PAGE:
3.2 Feelings about being a ‘carer’
Carol, who looks after her mother and her aunt, feels the need to distinguish between being ‘a relative’ and ‘a carer’. She feels that health and social care practitioners don't always recognise who the carer is.
Julie, caring for her 11-year-old son who has severe learning and physical disabilities, complains about ‘the disbelief’ about the extent of help she provides.
Les and his wife, whose son has severe mental health problems, noticed that they tended to be ignored at meetings with the psychiatrist at the hospital. As he puts it: ‘There's so much more psychiatrists could learn from talking in the early days to the carers’.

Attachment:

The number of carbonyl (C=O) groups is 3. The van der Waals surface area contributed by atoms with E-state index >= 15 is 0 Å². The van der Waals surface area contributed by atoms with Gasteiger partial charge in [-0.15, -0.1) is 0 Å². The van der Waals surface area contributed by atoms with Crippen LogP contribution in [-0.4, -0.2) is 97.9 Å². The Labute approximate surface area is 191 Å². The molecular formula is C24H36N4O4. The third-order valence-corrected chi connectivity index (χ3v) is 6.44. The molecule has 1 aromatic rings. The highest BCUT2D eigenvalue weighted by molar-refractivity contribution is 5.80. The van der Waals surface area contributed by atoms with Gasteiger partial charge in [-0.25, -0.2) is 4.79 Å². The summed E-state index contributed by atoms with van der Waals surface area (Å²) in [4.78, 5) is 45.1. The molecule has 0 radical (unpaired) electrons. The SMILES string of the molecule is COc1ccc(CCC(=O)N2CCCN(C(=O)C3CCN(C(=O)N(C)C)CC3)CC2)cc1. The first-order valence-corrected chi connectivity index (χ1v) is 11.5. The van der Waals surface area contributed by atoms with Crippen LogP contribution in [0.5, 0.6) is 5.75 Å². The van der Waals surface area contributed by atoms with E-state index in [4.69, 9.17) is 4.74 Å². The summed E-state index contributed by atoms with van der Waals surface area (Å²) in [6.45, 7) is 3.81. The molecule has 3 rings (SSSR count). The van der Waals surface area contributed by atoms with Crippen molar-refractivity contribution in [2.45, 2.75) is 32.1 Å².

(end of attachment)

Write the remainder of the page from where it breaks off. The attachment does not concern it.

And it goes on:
Jonathan Smith and Jane Weston see their roles as enabling people to recognise what they do as carers, and to get them the help they need. They do this by providing support and information about welfare services and rights. Jonathan points out how people often do not recognise that they are carers. This is partly because they do other things in their lives, and partly because carers aren't just one type of person. A carer ‘can be anyone’.